The Bank of Israel's Monetary program for October 2000


September 25, 2000

The Bank of Israel today announced its monetary program for October 2000,
according to which its interest rate will be reduced by 0.3 percentage points.

The Bank of Israel notes that the decision to lower the nominal interest rate for October by this amount is consistent with the inflation target set by the government for the next few years, and thus also supports the attainment of the government’s other targets without endangering the achievement of the inflation target. The government decided that interest policy should focus on attaining the inflation target of 2.5 to 3.5 percent for 2001, 2 to 3 percent for 2002, and 1 to 3 percent-a range which is defined as price stability-from 2003 onwards. Setting an inflation target with such a time scale, which reflects a commitment to maintaining long-term price stability, helps interest-rate policy achieve its objective to bring inflation into the range defined as price stability and maintaining it at that level while minimizing fluctuations in the rate of interest on the one hand, and on the other to sustain and provide a firm basis for the current export-led economic growth which depends to a large extent on conditions of economic stability. The Bank of Israel stresses that the interest rate cannot also be used as an instrument with which to achieve other goals such as ensuring a specific path or particular level for the exchange rate, unless they happen to derive from the inflation target determined by the government. The Bank again states that fluctuations in the exchange rate may sometimes be significant due to external factors, and this must be borne in mind by policy makers and by market players.

The Bank of Israel notes again that the assessment of the inflation path for one and more years ahead-currently between 2 and 3 percent a year-is based as always on the Bank’s forecasts of inflation, on inflation expectations derived from the capital market, and on the predictions of various private forecasters. In this context, it is estimates of inflation for the next 12 months and beyond that are significant, and not any single Consumer Price Index, whether it happens to be relatively high or low, nor estimates for any period shorter than one year (for instance for the four months till the end of the year 2000). Similarly, short-term fluctuations in the exchange rate or in inflation expectations also hold no significance, unless they incorporate elements that may alter the assessments of inflation within the policy horizon-the following 12 months and beyond. The Bank adds that changes in the money supply over time, the development of real economic activity with a relatively rapid rise in wages, and fiscal developments, all these also form part of the basis for assessing current and future interest-rate policy which is aimed at achieving the inflation target.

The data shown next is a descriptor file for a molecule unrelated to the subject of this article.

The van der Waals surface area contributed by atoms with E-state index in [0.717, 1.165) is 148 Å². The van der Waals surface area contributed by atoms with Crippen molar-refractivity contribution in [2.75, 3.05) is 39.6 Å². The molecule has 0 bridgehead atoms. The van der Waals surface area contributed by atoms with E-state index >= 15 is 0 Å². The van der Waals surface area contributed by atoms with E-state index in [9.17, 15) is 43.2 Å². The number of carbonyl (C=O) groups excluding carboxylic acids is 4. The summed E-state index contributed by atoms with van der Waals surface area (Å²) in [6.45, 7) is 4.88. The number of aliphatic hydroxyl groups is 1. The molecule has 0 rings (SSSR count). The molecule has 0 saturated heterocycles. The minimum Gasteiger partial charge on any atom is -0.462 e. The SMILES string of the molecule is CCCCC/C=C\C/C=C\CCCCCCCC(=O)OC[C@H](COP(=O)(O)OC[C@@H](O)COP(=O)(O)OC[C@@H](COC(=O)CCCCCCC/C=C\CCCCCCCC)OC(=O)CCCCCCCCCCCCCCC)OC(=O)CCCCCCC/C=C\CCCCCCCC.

The Bank of Israel notes once again that the process of price stabilization is still facing dangers which arise inter alia from the fluctuations in fuel prices and the reduction in the interest-rate differentials between Israel and overseas taking into account the risk premium which international capital markets attribute to Israel’s economy (currently estimated at between 0.8 percentage points for the short term and 1.9 percentage points for the long term). The contraction of interest-rate differentials has implications for capital flows and the management of the public’s assets and liabilities portfolios, and thus for Israel’s financial markets. The Bank of Israel again points out in this context that the dollar interest rate is the main substitute for the local-currency interest rate, because of the present currency composition of the public’s foreign-currency assets and liabilities and of capital flows to and from Israel.


Changes in the Interest Rates of the Central Banks of Israel 
and the US*
 
ISRAEL
US
Gap between
NIS and dollar
interest
Interest level in December 1998 (percent, annual rates)      
 
13.50
4.75
8.75
Change in interest rate in 1999 (percentage points)      
January
0
0
8.75
February
0
0
8.75
March
-0.5
0
8.25
April
-0.5
0
7.75
May
-0.5
0
7.25
June
0
0.25
7
July
0
0
7
August
-0.5
0.25
6.25
September
0
0
6.25
October
0
0
6.25
November
0
0.25
6
December
-0.3
0
5.7
Change in interest rate in 2000 (percentage points)      
January
-0.5
0
5.2
February
-0.4
0.25
4.55
March
-0.4
0.25
3.9
April
-0.3
0
3.6
May
-0.3
0.5
2.8
June
0
0
2.8
July
0
0
2.8
August
-0.2
0
2.6
September
-0.2
2.4
October
-0.3
**
2.1
Interest level in October 2000 (percent, annual rates)      
 
8.6
6.50
2.1

* The comparison of interest rates requires reference also to Israel’s country risk, which according to international capital markets now ranges from 0.8 to 1.9 percentage points.
** The Open Market Committee of the US Federal Reserve is set to convene on October 3 for its regular review of interest-rate policy. The current Federal Reserve interest rate, prior to the review, is 6.5 percent.